Most people want employers to lose the right to tell people when to retire, according to a survey by the charity, Age UK.
It says the government should scrap forced retirement immediately, currently set at 65 years for both men and women.
The survey showed more than two thirds thought the principle of forced retirement was wrong.
Age UK is asking the government to make clear its plans for the retirement age.
Under the current system, employers can tell any member of staff to leave work once they pass their 65th birthday, whether the individual wants to stop work or not.
One who did not want to retire was John White, a 69 year-old postman.
He was forced to leave work in July last year, despite the fact he loved his job and was good at it - a fact confirmed by his manager.
He points out that the higher-paid professions, such as politicians, doctors and judges, can keep on working past 65 - the age at which the state pension is paid to men.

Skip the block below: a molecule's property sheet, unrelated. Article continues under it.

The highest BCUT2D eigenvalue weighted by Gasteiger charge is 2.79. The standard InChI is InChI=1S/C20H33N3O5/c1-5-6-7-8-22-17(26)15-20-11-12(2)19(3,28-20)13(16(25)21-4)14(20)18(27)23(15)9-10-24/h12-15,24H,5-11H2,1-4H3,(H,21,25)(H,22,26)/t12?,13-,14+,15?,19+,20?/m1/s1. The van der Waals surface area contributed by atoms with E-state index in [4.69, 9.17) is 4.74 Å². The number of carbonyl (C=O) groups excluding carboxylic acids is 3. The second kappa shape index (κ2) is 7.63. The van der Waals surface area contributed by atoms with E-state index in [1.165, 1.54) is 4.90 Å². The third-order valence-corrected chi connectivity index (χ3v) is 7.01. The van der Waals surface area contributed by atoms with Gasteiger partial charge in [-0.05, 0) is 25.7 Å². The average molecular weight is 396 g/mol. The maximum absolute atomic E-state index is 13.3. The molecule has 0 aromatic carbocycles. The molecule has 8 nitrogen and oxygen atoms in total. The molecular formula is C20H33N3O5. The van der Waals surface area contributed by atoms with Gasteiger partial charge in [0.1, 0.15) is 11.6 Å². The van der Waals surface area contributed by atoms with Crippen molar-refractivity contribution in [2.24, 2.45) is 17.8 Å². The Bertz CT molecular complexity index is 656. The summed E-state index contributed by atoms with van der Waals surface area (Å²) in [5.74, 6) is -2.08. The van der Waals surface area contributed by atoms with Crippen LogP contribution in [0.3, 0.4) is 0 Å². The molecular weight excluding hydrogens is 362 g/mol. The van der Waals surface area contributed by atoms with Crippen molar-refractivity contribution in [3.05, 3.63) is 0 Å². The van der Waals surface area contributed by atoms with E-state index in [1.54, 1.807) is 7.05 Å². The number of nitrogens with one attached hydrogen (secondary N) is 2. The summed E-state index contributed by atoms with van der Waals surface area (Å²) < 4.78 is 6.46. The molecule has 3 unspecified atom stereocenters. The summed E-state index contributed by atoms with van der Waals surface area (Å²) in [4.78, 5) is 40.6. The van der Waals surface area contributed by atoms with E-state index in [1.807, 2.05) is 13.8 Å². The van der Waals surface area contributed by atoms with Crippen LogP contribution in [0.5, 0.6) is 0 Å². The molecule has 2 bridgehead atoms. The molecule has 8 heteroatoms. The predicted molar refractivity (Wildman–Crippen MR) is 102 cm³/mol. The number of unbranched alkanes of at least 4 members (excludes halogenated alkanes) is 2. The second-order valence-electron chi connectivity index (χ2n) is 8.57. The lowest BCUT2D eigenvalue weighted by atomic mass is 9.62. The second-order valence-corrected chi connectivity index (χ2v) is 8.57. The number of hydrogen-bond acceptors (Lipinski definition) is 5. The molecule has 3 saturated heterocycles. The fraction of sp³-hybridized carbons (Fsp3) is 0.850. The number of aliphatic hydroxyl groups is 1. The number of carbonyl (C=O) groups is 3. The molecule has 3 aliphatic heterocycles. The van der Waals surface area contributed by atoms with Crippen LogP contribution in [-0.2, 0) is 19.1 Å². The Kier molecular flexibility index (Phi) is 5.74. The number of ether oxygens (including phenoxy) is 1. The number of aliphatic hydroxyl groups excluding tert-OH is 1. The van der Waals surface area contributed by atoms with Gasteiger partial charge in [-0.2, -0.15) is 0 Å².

'Speculation and confusion'
Women had been allowed to draw theirs from age 60, but that is now slowly changing to catch up with men.
The coalition government has said it intends to scrap the forced retirement age, but has given no guidance as to when it plans to do this.
Age UK, formerly known as Help the Aged and Age Concern, is calling on ministers to end what it calls "speculation and confusion" among employers and workers and set a date to end forced retirement.
The organisation says tens of thousands of workers were forced to retire last year.
"Forcing people in later life out of the labour market when they want to work, save for their pensions and pay taxes, is nonsense," Michelle Mitchell, charity director of Age UK, said.
"It makes a mockery of the Government's plans to help people work longer."
Age UK said Tuesday's Budget offered ministers the opportunity to say "loud and clear" when they were going to abolish "forced" retirement.